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Singapore's 2Q property data signals turnaround in residential market

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People stand in front of a view of public housing and private residential condominiums in Singapore.   © Reuters

SINGAPORE (Nikkei Markets) -- Prices of Singapore private residential properties fell 0.1% in the second quarter, or by less than what was indicated in flash estimates released earlier this month, in yet another sign the housing market has bottomed.

The latest data from the Urban Redevelopment Authority on Friday also showed the number of unsold residential units in the pipeline fell for the sixth straight quarter, while rents for private homes dropped 0.2% quarter-on-quarter in the April-to-June period compared with a 0.9% decline in the previous quarter.

The URA had previously said private home prices fell 0.3% during the April-June period, marking the 15th straight quarter of decline. The price drop in the first quarter was 0.4%.

Singapore's residential property market has showed signs of bottoming in recent months amid a jump in apartment sales and as developers bid aggressively at government land auctions. According to URA's data, developers sold 6,039 units in the first six months of this year compared with 3,675 units in the same period last year.

On Thursday, a residential site in north-eastern Singapore attracted 16 bidders, with the highest bid of S$446.28 million ($327.8 million) coming from a joint venture involving Keppel Corp.'s property arm and Wing Tai Holdings. Analysts said the price offered by Keppel and Wing Tai was 14% higher on a per square foot basis than what a developer had paid for a nearby site in 2014.

"The market has achieved another data point of a minute price correction, which further reinforces the point that the trough of the market is here," said Desmond Sim, head of CBRE Research for Singapore and South East Asia. "Take-up of new homes for the past two quarters has exceeded launches - a good sign for unsold inventory, which was pushed down further to 15,085 units."

According to URA, prices of non-landed properties such as apartments in Singapore's core central region fell by 0.5% during the quarter, compared with the 0.4% decrease in the previous period.

But prices of non-landed properties in the rest of central region -- which refers to homes at the edge of the city-centre -- increased by 0.6%, compared with the 0.3% increase in the previous quarter.

Prices of non-landed properties in the outside central region, which covers most suburban homes, decreased by 0.3%, compared with an increase of 0.1% in the previous quarter.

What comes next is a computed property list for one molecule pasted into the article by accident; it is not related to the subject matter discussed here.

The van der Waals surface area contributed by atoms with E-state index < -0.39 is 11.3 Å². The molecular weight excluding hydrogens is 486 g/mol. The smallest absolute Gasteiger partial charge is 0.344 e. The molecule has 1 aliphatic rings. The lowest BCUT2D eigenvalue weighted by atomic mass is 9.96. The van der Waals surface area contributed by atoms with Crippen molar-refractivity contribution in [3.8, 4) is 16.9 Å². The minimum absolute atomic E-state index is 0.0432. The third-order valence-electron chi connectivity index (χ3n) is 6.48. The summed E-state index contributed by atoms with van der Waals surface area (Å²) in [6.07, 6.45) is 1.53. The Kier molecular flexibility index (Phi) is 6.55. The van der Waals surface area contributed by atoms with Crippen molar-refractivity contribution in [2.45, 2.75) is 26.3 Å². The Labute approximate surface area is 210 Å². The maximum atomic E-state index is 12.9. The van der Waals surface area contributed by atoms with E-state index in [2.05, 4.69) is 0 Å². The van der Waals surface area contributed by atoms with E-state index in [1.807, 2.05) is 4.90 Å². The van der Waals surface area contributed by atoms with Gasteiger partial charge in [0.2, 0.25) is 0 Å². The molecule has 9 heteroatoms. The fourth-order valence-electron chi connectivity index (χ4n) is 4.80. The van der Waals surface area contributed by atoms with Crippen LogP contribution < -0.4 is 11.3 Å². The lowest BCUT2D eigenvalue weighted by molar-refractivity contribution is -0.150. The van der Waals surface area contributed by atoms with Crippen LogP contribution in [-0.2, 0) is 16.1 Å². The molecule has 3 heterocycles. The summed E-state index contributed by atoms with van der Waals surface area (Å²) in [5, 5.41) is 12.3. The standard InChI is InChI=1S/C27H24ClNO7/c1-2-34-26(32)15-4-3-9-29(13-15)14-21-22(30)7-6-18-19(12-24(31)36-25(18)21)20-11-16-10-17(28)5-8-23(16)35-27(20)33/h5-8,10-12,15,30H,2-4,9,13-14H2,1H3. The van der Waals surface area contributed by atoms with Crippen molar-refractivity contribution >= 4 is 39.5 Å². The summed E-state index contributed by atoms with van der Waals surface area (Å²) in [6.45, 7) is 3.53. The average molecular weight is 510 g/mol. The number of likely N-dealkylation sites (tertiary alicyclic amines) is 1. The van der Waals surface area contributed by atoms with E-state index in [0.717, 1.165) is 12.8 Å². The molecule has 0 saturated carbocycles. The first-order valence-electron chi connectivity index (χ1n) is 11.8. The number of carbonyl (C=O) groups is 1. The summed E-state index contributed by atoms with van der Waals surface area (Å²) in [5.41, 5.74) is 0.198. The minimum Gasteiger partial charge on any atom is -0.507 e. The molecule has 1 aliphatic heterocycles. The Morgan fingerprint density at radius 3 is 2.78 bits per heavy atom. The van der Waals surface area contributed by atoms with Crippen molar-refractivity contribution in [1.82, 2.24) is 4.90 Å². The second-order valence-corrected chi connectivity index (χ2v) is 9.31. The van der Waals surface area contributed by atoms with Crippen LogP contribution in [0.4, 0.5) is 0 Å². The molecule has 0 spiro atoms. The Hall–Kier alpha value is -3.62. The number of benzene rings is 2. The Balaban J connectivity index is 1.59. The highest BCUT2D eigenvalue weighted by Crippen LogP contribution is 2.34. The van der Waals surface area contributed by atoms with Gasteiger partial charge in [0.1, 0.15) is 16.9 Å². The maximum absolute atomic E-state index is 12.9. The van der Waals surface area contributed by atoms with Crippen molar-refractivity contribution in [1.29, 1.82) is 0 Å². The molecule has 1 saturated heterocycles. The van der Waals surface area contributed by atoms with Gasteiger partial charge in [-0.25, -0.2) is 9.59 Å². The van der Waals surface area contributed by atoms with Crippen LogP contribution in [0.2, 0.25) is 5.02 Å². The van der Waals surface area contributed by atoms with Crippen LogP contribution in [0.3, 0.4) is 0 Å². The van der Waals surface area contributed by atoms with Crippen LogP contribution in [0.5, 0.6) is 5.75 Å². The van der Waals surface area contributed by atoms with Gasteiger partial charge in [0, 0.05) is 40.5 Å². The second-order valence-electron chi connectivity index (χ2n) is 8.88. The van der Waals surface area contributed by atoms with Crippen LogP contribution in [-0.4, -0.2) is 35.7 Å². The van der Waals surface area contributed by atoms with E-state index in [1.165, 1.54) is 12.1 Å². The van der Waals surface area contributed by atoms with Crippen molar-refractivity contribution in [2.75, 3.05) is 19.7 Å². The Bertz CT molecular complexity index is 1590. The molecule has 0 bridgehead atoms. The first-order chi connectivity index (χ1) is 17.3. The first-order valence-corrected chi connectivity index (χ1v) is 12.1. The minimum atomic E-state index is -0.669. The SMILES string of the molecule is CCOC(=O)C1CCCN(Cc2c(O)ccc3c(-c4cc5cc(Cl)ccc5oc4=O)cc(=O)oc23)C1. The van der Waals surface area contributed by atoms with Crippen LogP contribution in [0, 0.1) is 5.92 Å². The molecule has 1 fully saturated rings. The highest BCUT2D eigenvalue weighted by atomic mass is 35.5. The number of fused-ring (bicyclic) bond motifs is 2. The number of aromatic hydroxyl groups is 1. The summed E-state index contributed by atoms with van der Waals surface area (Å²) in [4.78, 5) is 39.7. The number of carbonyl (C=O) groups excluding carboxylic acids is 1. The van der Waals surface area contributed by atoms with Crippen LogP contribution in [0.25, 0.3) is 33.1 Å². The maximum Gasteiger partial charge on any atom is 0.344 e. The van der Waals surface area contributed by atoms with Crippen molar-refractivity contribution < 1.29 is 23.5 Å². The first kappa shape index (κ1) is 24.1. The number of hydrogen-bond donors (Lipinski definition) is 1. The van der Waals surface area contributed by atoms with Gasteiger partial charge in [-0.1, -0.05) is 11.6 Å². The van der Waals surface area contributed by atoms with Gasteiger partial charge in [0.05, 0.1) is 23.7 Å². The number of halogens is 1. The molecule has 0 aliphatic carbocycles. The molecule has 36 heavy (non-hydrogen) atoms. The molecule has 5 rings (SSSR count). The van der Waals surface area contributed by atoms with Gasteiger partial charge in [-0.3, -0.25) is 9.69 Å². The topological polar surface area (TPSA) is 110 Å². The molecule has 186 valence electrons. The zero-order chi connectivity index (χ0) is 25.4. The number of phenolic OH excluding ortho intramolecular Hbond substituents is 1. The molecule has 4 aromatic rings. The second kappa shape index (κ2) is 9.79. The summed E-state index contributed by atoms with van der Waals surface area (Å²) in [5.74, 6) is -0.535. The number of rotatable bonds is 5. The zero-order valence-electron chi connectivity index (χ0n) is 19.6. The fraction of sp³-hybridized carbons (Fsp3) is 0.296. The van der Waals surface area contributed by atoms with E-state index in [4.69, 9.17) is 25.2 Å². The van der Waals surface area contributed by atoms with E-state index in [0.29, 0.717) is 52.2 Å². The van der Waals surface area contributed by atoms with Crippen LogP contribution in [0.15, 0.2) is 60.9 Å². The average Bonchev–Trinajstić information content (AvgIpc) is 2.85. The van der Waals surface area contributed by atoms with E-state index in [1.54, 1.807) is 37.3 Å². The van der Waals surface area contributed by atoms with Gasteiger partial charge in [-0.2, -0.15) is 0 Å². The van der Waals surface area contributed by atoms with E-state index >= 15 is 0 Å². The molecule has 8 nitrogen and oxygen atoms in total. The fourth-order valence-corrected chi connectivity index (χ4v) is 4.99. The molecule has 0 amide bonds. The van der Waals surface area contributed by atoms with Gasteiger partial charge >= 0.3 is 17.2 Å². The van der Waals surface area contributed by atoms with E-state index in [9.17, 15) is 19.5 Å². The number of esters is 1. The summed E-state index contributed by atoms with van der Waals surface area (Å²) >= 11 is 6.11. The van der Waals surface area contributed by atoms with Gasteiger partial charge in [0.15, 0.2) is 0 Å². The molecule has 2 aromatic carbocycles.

"We are witnessing broad-based demand from all segments of the private residential segment and this sentiment looks set to continue for the rest of the year," said Ismail Gafoor, chief executive officer of PropNex Realty, Singapore's largest firm of real estate agents.

About 80% of Singapore residents live in government-built HDB apartments, leaving private developers to cater to the remaining one-fifth of the population.

Turning to the office market, URA said prices of office space fell 1.4% quarter-on-quarter during the April-to-June period, slowing from a decline of 4% in the previous quarter. Rents for office space fell by 1.1%, compared with the decline of 3.4% in the previous quarter.

The net amount of occupied office space increased by 1,000 square meters during the quarter, reversing from the net decrease of 6,000 square meters in the preceding period, URA said.

The island-wide vacancy rate rose to 12.4% from 11.6%, however, due to the bumper supply of 76,000 square meters of office space that came on the market during the second quarter, which was more than double the previous quarter's 31,000 square meters.

In the retail market, prices of retail space decreased by 3.2% compared with the fall of 4.0% in the previous quarter. Rents also eased at a slower pace, declining 1.2% in the second quarter of 2017 compared with the drop of 2.9% in the previous three-month period.

Although there was increased demand for retail space during the quarter, supply rose by a higher quantum, resulting in a rise in the island-wide vacancy rate to 8.1% from 7.7% at the end of the previous quarter.

CBRE's Sim said vacancy rates for retail space are expected to rise further as retailers in Singapore are grappling with lacklustre sales and are still undergoing consolidation. Brick and mortar retailers will also continue to lose ground to e-commerce, with competition expected to pick up with the launch of Amazon Prime Now earlier this week.

"Still, retail space supply will taper off significantly post-2018, which will help allow the market to equalise," he said.

--Kevin Lim

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